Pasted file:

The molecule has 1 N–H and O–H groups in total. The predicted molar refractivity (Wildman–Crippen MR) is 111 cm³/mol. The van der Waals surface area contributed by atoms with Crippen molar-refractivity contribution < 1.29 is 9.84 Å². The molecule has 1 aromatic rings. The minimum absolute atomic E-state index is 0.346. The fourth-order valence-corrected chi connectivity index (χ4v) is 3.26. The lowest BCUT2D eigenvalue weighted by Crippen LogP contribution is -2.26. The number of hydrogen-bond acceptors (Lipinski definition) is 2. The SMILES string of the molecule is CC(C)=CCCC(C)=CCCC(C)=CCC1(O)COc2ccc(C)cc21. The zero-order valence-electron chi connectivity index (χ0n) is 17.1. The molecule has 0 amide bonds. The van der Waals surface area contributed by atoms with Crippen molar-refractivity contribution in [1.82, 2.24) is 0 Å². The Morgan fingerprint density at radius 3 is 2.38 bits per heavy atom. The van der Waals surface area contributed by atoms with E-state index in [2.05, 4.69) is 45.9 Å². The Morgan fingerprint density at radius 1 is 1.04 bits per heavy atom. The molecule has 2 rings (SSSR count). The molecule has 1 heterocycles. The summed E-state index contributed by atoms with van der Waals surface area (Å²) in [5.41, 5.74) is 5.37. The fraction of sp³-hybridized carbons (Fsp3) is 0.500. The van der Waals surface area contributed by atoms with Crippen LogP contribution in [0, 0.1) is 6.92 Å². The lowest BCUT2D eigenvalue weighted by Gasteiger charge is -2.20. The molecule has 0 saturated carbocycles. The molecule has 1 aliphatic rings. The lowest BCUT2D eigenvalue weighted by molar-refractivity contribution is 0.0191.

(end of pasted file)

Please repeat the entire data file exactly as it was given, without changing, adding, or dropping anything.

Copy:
The molecule has 1 N–H and O–H groups in total. The predicted molar refractivity (Wildman–Crippen MR) is 111 cm³/mol. The van der Waals surface area contributed by atoms with Crippen molar-refractivity contribution < 1.29 is 9.84 Å². The molecule has 1 aromatic rings. The minimum absolute atomic E-state index is 0.346. The fourth-order valence-corrected chi connectivity index (χ4v) is 3.26. The lowest BCUT2D eigenvalue weighted by Crippen LogP contribution is -2.26. The number of hydrogen-bond acceptors (Lipinski definition) is 2. The SMILES string of the molecule is CC(C)=CCCC(C)=CCCC(C)=CCC1(O)COc2ccc(C)cc21. The zero-order valence-electron chi connectivity index (χ0n) is 17.1. The molecule has 0 amide bonds. The van der Waals surface area contributed by atoms with Crippen molar-refractivity contribution in [1.82, 2.24) is 0 Å². The Morgan fingerprint density at radius 3 is 2.38 bits per heavy atom. The van der Waals surface area contributed by atoms with E-state index in [2.05, 4.69) is 45.9 Å². The Morgan fingerprint density at radius 1 is 1.04 bits per heavy atom. The molecule has 2 rings (SSSR count). The molecule has 1 heterocycles. The summed E-state index contributed by atoms with van der Waals surface area (Å²) in [5.41, 5.74) is 5.37. The fraction of sp³-hybridized carbons (Fsp3) is 0.500. The van der Waals surface area contributed by atoms with Crippen LogP contribution in [0, 0.1) is 6.92 Å². The lowest BCUT2D eigenvalue weighted by Gasteiger charge is -2.20. The molecule has 0 saturated carbocycles. The molecule has 1 aliphatic rings. The lowest BCUT2D eigenvalue weighted by molar-refractivity contribution is 0.0191.